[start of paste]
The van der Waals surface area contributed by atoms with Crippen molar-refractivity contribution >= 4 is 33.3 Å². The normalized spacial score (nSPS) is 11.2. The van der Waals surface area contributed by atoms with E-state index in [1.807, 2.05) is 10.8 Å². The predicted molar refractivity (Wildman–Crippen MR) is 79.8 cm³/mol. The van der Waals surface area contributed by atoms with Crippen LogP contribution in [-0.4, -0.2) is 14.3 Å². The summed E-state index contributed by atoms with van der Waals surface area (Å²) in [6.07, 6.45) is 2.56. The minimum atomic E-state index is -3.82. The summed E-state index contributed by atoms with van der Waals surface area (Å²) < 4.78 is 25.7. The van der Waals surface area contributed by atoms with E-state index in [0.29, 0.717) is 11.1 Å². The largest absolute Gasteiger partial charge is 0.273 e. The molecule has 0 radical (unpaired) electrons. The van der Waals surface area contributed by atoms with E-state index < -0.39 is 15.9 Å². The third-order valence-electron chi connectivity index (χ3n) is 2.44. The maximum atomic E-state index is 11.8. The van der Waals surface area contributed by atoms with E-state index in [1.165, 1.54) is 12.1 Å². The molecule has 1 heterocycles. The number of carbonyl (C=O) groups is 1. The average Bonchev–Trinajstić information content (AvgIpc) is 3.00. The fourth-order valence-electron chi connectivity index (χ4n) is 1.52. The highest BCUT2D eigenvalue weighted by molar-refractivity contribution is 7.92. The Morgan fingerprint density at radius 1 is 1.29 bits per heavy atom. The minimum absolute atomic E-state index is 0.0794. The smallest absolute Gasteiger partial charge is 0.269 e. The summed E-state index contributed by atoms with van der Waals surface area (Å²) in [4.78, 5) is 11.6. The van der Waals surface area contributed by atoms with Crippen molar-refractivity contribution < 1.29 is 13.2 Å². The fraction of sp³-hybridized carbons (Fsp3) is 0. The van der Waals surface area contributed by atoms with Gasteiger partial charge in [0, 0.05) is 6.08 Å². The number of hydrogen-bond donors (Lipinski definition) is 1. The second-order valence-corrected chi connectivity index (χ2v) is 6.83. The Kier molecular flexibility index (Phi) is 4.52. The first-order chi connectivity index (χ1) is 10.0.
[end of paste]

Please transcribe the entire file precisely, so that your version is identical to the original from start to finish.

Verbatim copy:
The van der Waals surface area contributed by atoms with Crippen molar-refractivity contribution >= 4 is 33.3 Å². The normalized spacial score (nSPS) is 11.2. The van der Waals surface area contributed by atoms with E-state index in [1.807, 2.05) is 10.8 Å². The predicted molar refractivity (Wildman–Crippen MR) is 79.8 cm³/mol. The van der Waals surface area contributed by atoms with Crippen LogP contribution in [-0.4, -0.2) is 14.3 Å². The summed E-state index contributed by atoms with van der Waals surface area (Å²) in [6.07, 6.45) is 2.56. The minimum atomic E-state index is -3.82. The summed E-state index contributed by atoms with van der Waals surface area (Å²) < 4.78 is 25.7. The van der Waals surface area contributed by atoms with E-state index in [0.29, 0.717) is 11.1 Å². The largest absolute Gasteiger partial charge is 0.273 e. The molecule has 0 radical (unpaired) electrons. The van der Waals surface area contributed by atoms with E-state index < -0.39 is 15.9 Å². The third-order valence-electron chi connectivity index (χ3n) is 2.44. The maximum atomic E-state index is 11.8. The van der Waals surface area contributed by atoms with E-state index in [1.165, 1.54) is 12.1 Å². The molecule has 1 heterocycles. The number of carbonyl (C=O) groups is 1. The average Bonchev–Trinajstić information content (AvgIpc) is 3.00. The fourth-order valence-electron chi connectivity index (χ4n) is 1.52. The highest BCUT2D eigenvalue weighted by molar-refractivity contribution is 7.92. The Morgan fingerprint density at radius 1 is 1.29 bits per heavy atom. The minimum absolute atomic E-state index is 0.0794. The smallest absolute Gasteiger partial charge is 0.269 e. The summed E-state index contributed by atoms with van der Waals surface area (Å²) in [4.78, 5) is 11.6. The van der Waals surface area contributed by atoms with Crippen molar-refractivity contribution < 1.29 is 13.2 Å². The fraction of sp³-hybridized carbons (Fsp3) is 0. The van der Waals surface area contributed by atoms with Gasteiger partial charge in [0, 0.05) is 6.08 Å². The number of hydrogen-bond donors (Lipinski definition) is 1. The second-order valence-corrected chi connectivity index (χ2v) is 6.83. The Kier molecular flexibility index (Phi) is 4.52. The first-order chi connectivity index (χ1) is 10.0.